Apparatus for transmitting bearing information

An electronic navigation beacon, particularly for coastal navigation, in which an unmodulated carrier f.sub.c is transmitted from the first antenna of a pair of antennas, and a periodically modulated sideband f.sub.c .+-.f.sub.a is transmitted from both antennas, where f.sub.a is in the audio frequency domain. A cyclical RF phase variation is imposed on the sideband signal transmitted from the second antenna. The effect in space is that of a rotating radial having an audio frequency null, the periodic modulation providing the listener at a remote point with timing information enabling determination bearing as a function of the time of passage of the radial through the remote point relative to the start of rotation of the radial.

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1. Field of the Invention

This invention relates to apparatus for transmitting bearing information and is particularly suitable for use as a coastal navigation beacon.

2. Description of the Prior Art

British Pat. No. 1,429,743 discloses apparatus for transmitting bearing information including two fixed omnidirectional antennas spaced a predetermined distance apart, means for transmitting from one antenna a composite signal comprising a combination of a VHF carrier frequency signal periodically modulated by an audio frequency signal and the unmodulated carrier frequency signal such that the modulated and unmodulated carrier frequency signals are in antiphase, means for transmitting from the second antenna the periodically modulated carrier frequency signal only, means for cyclically varying the phase of one of the transmitted signals relative to the other transmitted signal, and means for distinctively altering the audio frequency modulation of the carrier frequency signal at the commencement of each cyclic variation in phase of the one transmitted signal.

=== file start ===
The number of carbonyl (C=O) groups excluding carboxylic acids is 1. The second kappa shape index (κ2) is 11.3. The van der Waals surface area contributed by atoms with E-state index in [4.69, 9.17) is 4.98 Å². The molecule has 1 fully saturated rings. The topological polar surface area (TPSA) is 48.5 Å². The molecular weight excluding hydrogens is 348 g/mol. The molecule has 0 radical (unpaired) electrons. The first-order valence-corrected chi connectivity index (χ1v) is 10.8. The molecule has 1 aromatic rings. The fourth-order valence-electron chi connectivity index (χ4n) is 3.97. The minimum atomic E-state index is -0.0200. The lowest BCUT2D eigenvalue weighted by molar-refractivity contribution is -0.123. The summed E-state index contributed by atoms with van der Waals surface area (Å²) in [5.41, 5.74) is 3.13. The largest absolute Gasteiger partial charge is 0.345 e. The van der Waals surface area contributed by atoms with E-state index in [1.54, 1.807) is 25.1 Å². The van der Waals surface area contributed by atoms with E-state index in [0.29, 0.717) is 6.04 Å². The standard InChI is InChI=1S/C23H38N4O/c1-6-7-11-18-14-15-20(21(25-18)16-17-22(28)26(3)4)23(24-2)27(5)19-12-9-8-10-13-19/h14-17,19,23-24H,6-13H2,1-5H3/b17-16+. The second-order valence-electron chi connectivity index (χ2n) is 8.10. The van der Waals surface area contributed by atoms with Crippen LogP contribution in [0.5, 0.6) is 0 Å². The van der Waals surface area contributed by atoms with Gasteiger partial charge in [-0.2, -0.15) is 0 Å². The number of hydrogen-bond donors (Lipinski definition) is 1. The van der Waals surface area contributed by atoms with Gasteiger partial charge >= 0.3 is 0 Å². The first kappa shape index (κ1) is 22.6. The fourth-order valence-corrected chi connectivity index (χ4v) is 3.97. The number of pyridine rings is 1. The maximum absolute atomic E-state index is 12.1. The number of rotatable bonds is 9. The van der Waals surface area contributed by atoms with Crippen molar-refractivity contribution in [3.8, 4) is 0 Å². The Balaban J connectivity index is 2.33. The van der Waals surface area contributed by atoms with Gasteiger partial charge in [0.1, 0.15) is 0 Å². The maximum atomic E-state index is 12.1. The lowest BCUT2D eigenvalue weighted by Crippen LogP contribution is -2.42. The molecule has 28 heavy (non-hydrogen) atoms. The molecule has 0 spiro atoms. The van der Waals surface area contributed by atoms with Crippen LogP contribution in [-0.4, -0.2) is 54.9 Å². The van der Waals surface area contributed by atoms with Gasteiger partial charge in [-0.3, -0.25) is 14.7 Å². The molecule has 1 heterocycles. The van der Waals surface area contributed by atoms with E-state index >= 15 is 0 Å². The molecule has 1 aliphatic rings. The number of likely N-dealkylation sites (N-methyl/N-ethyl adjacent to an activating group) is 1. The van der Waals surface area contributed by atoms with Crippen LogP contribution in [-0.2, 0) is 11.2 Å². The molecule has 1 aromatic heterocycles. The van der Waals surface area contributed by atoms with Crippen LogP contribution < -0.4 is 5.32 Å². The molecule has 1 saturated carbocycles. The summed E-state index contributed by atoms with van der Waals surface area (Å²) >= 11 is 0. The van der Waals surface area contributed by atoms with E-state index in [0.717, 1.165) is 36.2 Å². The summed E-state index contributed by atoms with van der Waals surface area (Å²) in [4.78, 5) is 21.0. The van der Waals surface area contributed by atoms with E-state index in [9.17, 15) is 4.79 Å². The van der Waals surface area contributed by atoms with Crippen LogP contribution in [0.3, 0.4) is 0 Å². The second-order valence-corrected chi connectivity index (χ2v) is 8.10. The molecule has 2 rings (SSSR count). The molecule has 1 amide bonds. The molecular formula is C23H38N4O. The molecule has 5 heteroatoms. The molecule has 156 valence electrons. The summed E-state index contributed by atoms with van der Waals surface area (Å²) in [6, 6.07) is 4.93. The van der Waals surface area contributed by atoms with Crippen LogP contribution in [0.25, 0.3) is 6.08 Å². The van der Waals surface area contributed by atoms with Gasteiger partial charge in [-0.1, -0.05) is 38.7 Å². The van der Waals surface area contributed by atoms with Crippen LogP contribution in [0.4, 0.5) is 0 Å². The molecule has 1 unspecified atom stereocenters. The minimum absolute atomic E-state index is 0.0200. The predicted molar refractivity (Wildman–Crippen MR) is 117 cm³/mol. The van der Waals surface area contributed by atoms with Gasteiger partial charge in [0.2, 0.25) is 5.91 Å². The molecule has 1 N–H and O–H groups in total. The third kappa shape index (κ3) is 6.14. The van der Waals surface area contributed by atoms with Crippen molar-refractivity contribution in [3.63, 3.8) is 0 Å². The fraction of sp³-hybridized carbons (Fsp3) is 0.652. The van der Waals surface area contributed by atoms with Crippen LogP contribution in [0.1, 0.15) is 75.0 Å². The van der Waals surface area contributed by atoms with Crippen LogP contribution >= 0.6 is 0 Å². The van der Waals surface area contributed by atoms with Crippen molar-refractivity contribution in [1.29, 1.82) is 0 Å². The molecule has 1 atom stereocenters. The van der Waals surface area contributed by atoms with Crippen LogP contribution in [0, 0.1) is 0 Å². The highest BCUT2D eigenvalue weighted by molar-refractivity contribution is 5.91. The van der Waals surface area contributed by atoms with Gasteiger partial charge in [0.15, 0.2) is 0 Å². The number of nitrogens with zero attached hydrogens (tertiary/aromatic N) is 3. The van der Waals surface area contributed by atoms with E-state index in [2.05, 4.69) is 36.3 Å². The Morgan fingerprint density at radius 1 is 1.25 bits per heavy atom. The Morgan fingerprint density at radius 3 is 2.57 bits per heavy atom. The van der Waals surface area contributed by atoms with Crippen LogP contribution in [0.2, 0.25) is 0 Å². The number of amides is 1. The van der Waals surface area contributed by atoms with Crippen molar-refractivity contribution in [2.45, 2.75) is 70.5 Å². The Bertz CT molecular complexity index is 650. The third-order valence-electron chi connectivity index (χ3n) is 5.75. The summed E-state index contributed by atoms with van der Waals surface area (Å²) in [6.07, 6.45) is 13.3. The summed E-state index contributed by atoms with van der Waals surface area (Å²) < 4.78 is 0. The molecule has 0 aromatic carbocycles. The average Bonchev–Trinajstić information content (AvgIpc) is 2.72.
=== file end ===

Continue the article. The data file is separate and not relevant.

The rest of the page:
Such an apparatus will transmit signals which can be picked up by any VHF communications receiver. The transmission creates, in effect, a radio vector rotating slowly about a fixed point, i.e. the site where the two antennas are located. This vector is defined, to the VHF radio listener, by a point in time when the received frequency modulated signal has a minimum amplitude. The listener will hear first a distinctive signal which serves to identify the particular shore station being received and also working the start of a period in time. He then hears a sereis of equally spaced clearly distinguished audio signals. Beginning at the end of the distinctive timing signal the listener counts the number of regularly spaced audio signals until the amplitude of the audio frequency modulation reaches a null. The count so obtained can be directly translated into a bearing on the shore station, e.g. by reference to a table. Thus, with the aid of no more than a VHF radio receiver, a bearing table (which could be memorized) and a chart (which could also be memorized) a sailor can determine his bearing with respect to a fixed point on land and navigate a safe channel along that bearing.

The present invention proposes an apparatus which also rotates a radio vector but which is simpler in construction.


According to the present invention there is provided apparatus for transmitting bearing information including two fixed antennas spaced a predetermined distance apart, means for transmitting from a first one of the antennas an unmodulated VHF carrier frequency signal having a frequency f.sub.c, means for transmitting from both antennas a signal being a sideband of the unmodulated VHF signal, the sideband having a frequency of either f.sub.c +f.sub.a or f.sub.c -f.sub.a, where f.sub.a is an audio frequency, means for periodically modulating the sideband signal and means for cyclically varying the RF phase of one of the transmitted signals relative to the other transmitted signal, the duration of each cyclic phase variation being a multiple of the modulation period of the sideband signal.

In a typical coastal navigation beacon the periodic modulation of the sideband can be an interruption of the signal for 100 ms in every 500 ms, while the cyclic phase variation is 32 seconds in duration.

An embodiment of the invention will be described hereinafter with reference to the accompanying drawings.


FIG. 1 illustrates schematically an electronic beacon according to the invention.